Gardeners are set to come under more pressure to ditch a group of pesticides known as neonicotinoids, due to worries over bee colony death.
An investigation at Reading University, backed by Friends of the Earth, found it would cost £1.8billion a year to hand-pollinate UK crops if bees died out altogether.
In April, Amateur Gardening reported how French scientists had claimed that neonicotinoids (ingredients found in some garden bug sprays) confuse honey bees, interfering with their ability to navigate back to hives.
Bee colonies across Europe have been devastated in recent years, with keepers reporting losses of up to 50 per cent.
Friends of the Earth nature campaigner Paul de Zylva said: “Unless we can halt the decline in British bees, our farmers will have to rely on hand-pollination, which will send food prices rocketing.”
Former Gardeners’ World presenter Toby Buckland opposes the use of neonicotinoids – but has defended gardeners.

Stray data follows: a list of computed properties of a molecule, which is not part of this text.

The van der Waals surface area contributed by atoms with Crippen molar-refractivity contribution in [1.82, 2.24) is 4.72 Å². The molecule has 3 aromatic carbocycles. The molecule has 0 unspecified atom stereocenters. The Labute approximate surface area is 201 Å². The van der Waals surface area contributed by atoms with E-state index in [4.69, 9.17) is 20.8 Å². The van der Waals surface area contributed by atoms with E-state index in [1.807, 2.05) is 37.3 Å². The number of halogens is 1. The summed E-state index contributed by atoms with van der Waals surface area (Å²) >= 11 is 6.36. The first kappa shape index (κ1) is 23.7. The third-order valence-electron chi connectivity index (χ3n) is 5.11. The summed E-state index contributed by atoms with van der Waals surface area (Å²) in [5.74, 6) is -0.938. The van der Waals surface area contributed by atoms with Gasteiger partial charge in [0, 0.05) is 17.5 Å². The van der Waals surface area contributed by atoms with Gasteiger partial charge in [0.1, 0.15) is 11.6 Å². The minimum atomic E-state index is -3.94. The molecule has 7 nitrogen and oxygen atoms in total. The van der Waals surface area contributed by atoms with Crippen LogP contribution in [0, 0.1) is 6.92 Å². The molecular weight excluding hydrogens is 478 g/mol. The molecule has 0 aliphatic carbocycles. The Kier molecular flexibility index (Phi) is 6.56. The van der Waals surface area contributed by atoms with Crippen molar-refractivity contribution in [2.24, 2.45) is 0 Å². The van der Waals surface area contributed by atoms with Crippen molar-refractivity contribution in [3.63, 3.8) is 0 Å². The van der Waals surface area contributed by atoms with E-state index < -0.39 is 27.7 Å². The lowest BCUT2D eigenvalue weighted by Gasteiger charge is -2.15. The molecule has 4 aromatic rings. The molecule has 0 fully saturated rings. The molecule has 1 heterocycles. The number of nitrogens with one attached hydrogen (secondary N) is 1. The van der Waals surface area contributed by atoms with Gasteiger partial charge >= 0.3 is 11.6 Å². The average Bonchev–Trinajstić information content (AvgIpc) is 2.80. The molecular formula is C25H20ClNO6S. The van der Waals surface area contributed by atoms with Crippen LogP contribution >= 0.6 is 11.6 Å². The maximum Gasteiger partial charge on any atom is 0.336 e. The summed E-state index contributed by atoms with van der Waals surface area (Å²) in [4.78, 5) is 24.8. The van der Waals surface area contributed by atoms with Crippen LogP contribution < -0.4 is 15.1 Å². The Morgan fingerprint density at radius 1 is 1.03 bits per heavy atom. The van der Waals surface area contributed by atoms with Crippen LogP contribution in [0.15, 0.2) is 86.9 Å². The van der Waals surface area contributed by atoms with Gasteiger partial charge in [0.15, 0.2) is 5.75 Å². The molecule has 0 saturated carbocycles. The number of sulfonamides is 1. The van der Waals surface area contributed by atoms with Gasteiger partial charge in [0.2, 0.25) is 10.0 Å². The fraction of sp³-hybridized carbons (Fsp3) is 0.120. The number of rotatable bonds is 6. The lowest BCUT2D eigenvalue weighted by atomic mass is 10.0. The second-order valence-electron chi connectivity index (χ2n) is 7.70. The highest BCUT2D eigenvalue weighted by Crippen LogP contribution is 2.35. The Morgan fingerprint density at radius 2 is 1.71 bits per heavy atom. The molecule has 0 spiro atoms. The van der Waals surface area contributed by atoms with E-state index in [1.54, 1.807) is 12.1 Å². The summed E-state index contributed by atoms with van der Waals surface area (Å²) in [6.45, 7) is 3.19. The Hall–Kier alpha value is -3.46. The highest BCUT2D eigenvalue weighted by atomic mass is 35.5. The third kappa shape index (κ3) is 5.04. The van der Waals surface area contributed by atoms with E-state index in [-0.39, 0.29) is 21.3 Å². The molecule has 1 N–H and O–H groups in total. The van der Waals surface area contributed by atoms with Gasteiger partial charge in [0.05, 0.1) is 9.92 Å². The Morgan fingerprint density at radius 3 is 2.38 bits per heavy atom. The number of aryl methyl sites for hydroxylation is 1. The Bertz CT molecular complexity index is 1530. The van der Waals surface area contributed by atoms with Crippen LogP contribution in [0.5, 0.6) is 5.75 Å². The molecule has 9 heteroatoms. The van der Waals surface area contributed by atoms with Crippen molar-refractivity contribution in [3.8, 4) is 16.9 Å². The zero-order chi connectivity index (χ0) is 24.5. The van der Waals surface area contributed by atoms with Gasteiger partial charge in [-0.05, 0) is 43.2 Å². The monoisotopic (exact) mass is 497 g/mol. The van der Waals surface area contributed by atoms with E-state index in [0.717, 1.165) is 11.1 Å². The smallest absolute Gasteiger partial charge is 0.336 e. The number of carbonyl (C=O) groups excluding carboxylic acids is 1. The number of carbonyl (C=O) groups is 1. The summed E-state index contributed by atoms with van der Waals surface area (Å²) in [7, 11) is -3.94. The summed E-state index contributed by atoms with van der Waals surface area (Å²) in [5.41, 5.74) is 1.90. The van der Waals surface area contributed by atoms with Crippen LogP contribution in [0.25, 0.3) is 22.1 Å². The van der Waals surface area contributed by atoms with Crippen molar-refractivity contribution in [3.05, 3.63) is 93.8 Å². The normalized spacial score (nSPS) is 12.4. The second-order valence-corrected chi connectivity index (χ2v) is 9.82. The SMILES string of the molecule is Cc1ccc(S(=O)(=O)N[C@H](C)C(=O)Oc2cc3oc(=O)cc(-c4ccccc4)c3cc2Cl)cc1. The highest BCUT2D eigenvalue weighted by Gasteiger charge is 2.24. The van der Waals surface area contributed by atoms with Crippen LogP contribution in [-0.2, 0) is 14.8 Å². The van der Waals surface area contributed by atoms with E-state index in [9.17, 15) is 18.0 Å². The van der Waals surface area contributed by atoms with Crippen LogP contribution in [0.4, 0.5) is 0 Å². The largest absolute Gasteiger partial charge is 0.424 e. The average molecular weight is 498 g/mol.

Writing in his AG column, Toby said: “I’ve read about the scandalous over-use of neonicotinoids – insect killing chemicals that are now proven to be the reason why bee populations are in decline. I don’t agree with their use, but headlines such as ‘Gardeners perfect roses are killing bees’ impugns the wrong people.
“It’s not gardeners spraying bugs on the odd plant that has caused this catastrophe but some irresponsible farmers who slosh these chemicals around like there’s no tomorrow.”
The Soil Association said it believes there is “already enough evidence to justify an immediate ban on neonicotinoids today”.
Chemical firm Scotts Miracle-Gro, however, has insisted that “multiple factors” affect bee health, including parasitic diseases such as varroa mites, fungal and viral diseases, habitat loss, climatic change and bee-keeping and husbandry practices.
A Scotts statement said: “Their use [neonicotinoids] was suspended in France and then lifted after 10 years as there was no evidence of improvement in bee health when they were suspended.
“These products are widely used in Australia where there are no bee health issues. Strikingly, the Varroa mite is not yet present in Australia.”